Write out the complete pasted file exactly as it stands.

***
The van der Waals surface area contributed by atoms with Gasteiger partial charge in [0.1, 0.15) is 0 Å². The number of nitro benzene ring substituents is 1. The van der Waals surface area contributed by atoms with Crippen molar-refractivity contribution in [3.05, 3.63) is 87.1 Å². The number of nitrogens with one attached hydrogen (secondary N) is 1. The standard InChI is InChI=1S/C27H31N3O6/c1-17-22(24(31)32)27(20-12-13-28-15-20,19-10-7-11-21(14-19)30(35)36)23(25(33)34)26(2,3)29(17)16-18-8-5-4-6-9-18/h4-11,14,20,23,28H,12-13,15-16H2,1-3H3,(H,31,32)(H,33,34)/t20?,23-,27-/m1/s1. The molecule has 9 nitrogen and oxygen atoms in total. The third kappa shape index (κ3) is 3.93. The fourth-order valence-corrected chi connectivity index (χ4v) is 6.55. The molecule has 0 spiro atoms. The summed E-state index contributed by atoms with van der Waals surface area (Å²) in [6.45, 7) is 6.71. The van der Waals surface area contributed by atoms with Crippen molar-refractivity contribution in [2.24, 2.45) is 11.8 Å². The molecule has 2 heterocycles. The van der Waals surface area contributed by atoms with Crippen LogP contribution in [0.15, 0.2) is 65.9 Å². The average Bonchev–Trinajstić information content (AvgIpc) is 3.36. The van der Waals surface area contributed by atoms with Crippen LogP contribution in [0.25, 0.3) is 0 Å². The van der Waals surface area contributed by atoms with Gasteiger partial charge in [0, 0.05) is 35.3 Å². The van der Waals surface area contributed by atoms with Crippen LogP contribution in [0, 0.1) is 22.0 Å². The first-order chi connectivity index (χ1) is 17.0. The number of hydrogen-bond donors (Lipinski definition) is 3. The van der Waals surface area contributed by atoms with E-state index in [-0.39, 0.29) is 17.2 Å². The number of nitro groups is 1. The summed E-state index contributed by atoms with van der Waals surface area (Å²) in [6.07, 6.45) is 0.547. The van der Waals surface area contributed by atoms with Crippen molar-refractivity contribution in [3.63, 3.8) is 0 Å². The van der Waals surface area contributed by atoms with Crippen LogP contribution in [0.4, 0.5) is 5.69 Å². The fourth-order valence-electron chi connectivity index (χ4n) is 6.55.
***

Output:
The van der Waals surface area contributed by atoms with Gasteiger partial charge in [0.1, 0.15) is 0 Å². The number of nitro benzene ring substituents is 1. The van der Waals surface area contributed by atoms with Crippen molar-refractivity contribution in [3.05, 3.63) is 87.1 Å². The number of nitrogens with one attached hydrogen (secondary N) is 1. The standard InChI is InChI=1S/C27H31N3O6/c1-17-22(24(31)32)27(20-12-13-28-15-20,19-10-7-11-21(14-19)30(35)36)23(25(33)34)26(2,3)29(17)16-18-8-5-4-6-9-18/h4-11,14,20,23,28H,12-13,15-16H2,1-3H3,(H,31,32)(H,33,34)/t20?,23-,27-/m1/s1. The molecule has 9 nitrogen and oxygen atoms in total. The third kappa shape index (κ3) is 3.93. The fourth-order valence-corrected chi connectivity index (χ4v) is 6.55. The molecule has 0 spiro atoms. The summed E-state index contributed by atoms with van der Waals surface area (Å²) in [6.45, 7) is 6.71. The van der Waals surface area contributed by atoms with Crippen molar-refractivity contribution in [2.24, 2.45) is 11.8 Å². The molecule has 2 heterocycles. The van der Waals surface area contributed by atoms with Crippen LogP contribution in [0.15, 0.2) is 65.9 Å². The average Bonchev–Trinajstić information content (AvgIpc) is 3.36. The van der Waals surface area contributed by atoms with Crippen LogP contribution in [0.25, 0.3) is 0 Å². The van der Waals surface area contributed by atoms with Gasteiger partial charge in [0, 0.05) is 35.3 Å². The van der Waals surface area contributed by atoms with Crippen LogP contribution in [0, 0.1) is 22.0 Å². The first-order chi connectivity index (χ1) is 17.0. The number of hydrogen-bond donors (Lipinski definition) is 3. The van der Waals surface area contributed by atoms with E-state index in [-0.39, 0.29) is 17.2 Å². The number of nitro groups is 1. The summed E-state index contributed by atoms with van der Waals surface area (Å²) in [6.07, 6.45) is 0.547. The van der Waals surface area contributed by atoms with Crippen molar-refractivity contribution in [3.63, 3.8) is 0 Å². The van der Waals surface area contributed by atoms with Crippen LogP contribution in [0.4, 0.5) is 5.69 Å². The fourth-order valence-electron chi connectivity index (χ4n) is 6.55.